CTAs and Sharpe Ratio

Michael Harris
4 min readOct 8, 2023
Photo by Pixabay

It is a contradiction, but it appears to be the position of some CTAs, who do not like the Sharpe ratio but like their risk-adjusted returns.

Passive equity investors respond to those who dismiss the value of the Sharpe ratio by arguing that they only like the total returns. This is one reason their allocation to CTAs is zero or very small.

CTAs point to equities’ large drawdown and volatility in the last 23 years. They are right, but this is in essence an argument about risk-adjusted returns. Have CTA risk-adjusted returns been better as compared to equities?

There are several parameters to consider, including the correlation of returns and any adjustments to the Sharpe ratio required to take these effects into account.

Another problem arises when CTAs refer to risk-adjusted returns and point to indexes that are ensembles of CTA programs. We know that the dispersion of the CTA returns included in these indexes has been high, probably above 20%. These indexes do not provide useful information about investing in CTAs, at least before ETFs came about.

Which CTA(s) then? The choice of program(s) to invest in would have affected the performance significantly in the last 23 years. Only recently have ETFs become available that attempt to track CTA ensemble performance, but it remains to be seen how successful they will be in the future. There is not enough data yet to confirm that these products track some indexes closely.

Let us start by saying that the objective of this article is not to attack CTAs, who have been doing an incredible and difficult job, but to present a balanced view on the “risk-adjusted returns” debate.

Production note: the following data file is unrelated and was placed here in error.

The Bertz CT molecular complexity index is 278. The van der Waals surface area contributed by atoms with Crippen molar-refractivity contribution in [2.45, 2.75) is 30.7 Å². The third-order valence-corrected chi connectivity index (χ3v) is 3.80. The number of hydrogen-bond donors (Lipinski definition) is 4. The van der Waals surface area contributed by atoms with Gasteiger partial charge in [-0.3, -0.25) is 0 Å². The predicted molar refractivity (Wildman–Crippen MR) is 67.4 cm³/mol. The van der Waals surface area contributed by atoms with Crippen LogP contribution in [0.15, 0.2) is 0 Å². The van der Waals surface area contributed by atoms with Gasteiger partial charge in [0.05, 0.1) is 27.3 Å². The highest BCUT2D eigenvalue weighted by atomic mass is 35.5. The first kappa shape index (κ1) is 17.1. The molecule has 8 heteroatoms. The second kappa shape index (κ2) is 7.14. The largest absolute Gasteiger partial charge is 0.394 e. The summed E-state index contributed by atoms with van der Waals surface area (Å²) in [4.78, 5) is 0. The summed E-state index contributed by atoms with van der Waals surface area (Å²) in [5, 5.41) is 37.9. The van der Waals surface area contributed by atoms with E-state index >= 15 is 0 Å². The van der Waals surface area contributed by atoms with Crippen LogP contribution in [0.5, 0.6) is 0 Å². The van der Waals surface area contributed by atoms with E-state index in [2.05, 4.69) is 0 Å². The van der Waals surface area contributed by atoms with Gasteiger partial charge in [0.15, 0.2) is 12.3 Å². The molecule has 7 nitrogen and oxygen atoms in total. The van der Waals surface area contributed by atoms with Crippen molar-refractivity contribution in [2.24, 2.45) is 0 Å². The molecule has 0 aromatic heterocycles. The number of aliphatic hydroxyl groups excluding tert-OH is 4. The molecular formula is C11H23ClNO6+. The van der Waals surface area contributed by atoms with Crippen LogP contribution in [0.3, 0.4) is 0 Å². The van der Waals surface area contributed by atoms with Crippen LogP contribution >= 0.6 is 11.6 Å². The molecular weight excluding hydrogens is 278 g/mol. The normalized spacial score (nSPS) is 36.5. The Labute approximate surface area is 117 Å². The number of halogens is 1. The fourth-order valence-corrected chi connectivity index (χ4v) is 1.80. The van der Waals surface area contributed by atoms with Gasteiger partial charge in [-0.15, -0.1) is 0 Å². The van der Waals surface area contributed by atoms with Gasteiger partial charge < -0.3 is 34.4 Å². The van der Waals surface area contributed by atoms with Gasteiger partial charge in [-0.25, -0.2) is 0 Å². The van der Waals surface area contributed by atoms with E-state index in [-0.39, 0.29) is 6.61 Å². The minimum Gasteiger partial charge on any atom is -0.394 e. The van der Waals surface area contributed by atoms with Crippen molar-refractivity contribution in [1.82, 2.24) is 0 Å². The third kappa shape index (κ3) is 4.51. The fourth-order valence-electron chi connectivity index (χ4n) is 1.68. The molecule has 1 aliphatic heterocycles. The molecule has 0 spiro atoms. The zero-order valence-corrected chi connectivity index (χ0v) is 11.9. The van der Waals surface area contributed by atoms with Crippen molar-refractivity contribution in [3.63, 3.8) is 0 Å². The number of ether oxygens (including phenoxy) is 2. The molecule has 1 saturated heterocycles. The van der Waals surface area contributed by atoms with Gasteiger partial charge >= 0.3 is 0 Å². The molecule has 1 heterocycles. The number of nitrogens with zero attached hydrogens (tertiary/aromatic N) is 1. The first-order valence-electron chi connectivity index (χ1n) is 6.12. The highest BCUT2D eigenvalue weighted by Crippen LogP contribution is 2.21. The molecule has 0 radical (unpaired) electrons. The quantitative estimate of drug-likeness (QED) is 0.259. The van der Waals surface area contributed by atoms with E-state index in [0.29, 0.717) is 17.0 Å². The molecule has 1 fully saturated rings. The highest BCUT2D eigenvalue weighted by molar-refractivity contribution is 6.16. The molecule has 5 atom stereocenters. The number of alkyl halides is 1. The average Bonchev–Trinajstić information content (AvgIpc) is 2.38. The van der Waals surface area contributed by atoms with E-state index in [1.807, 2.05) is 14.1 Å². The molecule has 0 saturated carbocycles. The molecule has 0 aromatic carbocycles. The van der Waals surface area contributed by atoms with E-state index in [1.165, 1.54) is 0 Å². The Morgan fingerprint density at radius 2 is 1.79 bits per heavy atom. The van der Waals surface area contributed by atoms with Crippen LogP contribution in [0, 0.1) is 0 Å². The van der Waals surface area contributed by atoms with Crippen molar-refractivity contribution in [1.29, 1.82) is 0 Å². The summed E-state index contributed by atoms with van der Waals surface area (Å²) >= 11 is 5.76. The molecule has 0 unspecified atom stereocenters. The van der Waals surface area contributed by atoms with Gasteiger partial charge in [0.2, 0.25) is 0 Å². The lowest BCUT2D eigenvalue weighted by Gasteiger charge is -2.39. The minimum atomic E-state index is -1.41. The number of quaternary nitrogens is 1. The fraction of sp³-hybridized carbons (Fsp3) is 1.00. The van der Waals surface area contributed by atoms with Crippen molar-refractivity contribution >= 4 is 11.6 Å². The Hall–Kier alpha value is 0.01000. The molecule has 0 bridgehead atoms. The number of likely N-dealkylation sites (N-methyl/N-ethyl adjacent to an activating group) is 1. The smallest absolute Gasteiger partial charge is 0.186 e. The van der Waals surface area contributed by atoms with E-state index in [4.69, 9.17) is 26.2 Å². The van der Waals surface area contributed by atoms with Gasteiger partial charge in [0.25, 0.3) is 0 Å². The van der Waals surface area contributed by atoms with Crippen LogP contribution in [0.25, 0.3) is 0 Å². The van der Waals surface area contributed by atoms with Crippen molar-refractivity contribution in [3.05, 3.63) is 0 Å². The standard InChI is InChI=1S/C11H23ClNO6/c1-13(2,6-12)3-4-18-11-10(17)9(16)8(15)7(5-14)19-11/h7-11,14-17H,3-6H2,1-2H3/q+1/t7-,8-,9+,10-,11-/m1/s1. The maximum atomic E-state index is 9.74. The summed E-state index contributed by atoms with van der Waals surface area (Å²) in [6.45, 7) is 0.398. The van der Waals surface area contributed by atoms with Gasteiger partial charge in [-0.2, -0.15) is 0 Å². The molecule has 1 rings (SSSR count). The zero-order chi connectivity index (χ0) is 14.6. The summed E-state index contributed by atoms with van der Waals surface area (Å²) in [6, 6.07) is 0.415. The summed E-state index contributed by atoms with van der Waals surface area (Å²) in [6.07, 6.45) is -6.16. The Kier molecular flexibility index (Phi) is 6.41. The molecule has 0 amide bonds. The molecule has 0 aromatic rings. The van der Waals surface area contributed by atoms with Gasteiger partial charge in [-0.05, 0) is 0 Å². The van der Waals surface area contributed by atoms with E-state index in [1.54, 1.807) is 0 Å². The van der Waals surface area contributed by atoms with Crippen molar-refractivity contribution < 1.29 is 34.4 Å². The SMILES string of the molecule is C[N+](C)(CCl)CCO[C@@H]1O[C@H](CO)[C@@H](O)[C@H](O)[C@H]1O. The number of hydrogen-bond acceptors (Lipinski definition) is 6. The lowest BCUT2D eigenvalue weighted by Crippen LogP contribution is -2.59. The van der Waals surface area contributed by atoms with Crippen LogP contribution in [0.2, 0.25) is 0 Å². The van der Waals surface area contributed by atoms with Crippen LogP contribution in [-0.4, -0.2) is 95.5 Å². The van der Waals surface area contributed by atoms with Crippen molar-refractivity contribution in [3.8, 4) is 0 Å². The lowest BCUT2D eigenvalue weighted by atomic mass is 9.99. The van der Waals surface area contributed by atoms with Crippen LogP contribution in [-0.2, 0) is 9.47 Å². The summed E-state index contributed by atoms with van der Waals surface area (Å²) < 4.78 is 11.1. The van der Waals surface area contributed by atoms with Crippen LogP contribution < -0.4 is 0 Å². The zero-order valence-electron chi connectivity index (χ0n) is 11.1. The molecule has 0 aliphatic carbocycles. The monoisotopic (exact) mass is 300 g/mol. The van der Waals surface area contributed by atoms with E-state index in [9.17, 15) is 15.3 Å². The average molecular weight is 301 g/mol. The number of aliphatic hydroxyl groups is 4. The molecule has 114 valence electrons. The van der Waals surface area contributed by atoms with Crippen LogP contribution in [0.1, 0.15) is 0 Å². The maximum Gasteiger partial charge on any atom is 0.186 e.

Below is a relative performance chart of SPY ETF (SPY2000), SG CTA Index, and the SG Trend index, from 01/03/2000 to 08/18/2023.

The difference in total return is significant: the SPY ETF has made 363% versus 280% for the SG Trend Index and only 193% for the SG CTA index.

“But we have offered convexity!” CTAs respond.

Most passive index investors have not heard about “convexity”, “skew”, “kurtosis”, etc. Understanding convexity as it relates to finance requires graduate studies.

“But equities had two drawdowns over 50%!”

This is true and may scare risk-averse investors. But these drawdowns present opportunities to some passive investors because they can martingale (average down) and multiply returns. The past two large drawdowns (2002 and 2009) were wealth-transfer periods from weak to strong hands. However, now we are talking about risk-adjusted returns, and we thought that most CTAs did not like the Sharpe ratio.

Talking about risk-adjusted returns without mentioning the Sharpe ratio, or even bashing it, is a fine marketing job. This is because, due to wide underperformance, CTAs have delivered a lower Sharpe ratio even at lower volatility.

“The Sharpe ratio punishes good equity volatility! It is a bad metric. We use the Sortino ratio.”

It is a good idea to punish both up-and-down volatility because we know volatility is mean-reverting. There have been studies that showed how the best-performing fund managers in some years underperformed during the next year.

Let us look at some data.

* Adjusted for correlation of returns. Data range: 01/03/2000–08/18/2023

After we account for correlation, the risk-adjusted performance of the SG indexes is much lower than that of the SPY ETF, which has a negative return correlation.

Risk-averse investors could find the low volatility of the SG CTA index appealing, but not those who are looking for absolute returns due to a lower annualized return by 200 basis points.

The future is uncertain, and equities may underperform CTAs. Or, CTAs may have another lost decade. Some CTAs may provide spectacular returns, while others could have dismal results. No one knows the future, but talking about risk-adjusting returns but dismissing the value of the Sharpe ratio, which measures risk-adjusted returns, is a contradiction.

Disclaimer: No part of the analysis in this blog constitutes a trade recommendation. The past performance of any trading system or methodology is not necessarily indicative of future results. Read the full disclaimer here.

Charting and backtesting program: Amibroker. Data provider: Norgate Data

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Michael Harris

Ex-fixed income and ex-hedge fund quant, blogger, book author, and developer of DLPAL machine learning software. No investment advice. priceactionlab.com/Blog/